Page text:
A case before the Supreme Court will determine if investors can blame a mutual fund’s advisors for charging too much for fees, or if it’s the investors fault for paying them, writes Janet Paskin for SmartMoney.
The 1970 law that established a fiduciary standard for advisors also gave shareholders the right to sue if that standard wasn’t met.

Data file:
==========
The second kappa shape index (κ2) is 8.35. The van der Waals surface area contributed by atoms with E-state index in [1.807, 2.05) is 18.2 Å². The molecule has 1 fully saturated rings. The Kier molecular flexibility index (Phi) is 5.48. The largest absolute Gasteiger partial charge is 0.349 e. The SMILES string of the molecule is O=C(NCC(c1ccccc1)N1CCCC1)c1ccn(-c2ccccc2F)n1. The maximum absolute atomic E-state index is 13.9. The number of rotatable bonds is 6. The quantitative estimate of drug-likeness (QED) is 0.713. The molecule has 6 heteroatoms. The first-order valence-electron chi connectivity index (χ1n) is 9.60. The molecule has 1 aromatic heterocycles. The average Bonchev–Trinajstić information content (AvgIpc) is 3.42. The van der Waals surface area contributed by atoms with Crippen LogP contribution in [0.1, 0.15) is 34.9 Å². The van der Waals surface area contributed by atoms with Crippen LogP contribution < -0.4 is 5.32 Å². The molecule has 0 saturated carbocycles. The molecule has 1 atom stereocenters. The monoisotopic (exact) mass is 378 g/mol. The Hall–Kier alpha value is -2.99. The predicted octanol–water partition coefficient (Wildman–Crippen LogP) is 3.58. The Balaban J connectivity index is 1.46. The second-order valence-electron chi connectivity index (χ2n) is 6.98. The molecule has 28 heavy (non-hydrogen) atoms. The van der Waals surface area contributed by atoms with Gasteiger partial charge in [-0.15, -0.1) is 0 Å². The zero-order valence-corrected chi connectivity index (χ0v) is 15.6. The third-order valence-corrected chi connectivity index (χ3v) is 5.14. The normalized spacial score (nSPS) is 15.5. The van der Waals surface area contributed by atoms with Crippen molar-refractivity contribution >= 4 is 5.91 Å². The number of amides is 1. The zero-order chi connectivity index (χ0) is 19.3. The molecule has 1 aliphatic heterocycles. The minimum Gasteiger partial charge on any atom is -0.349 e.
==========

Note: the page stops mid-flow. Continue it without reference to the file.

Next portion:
“Over time, that fiduciary standard has been interpreted very broadly,” Paskin writes. “In general, courts have judged a fee too high if it is ‘so disproportionately large that it bears no reasonable relationship to the services tendered.’ In other words, all a fund’s advisor has to do is justify his fees.” Such a justification isn’t that hard, though. “Shareholders have tried to sue their funds more than three dozen times since the law was passed, and they’ve never won.”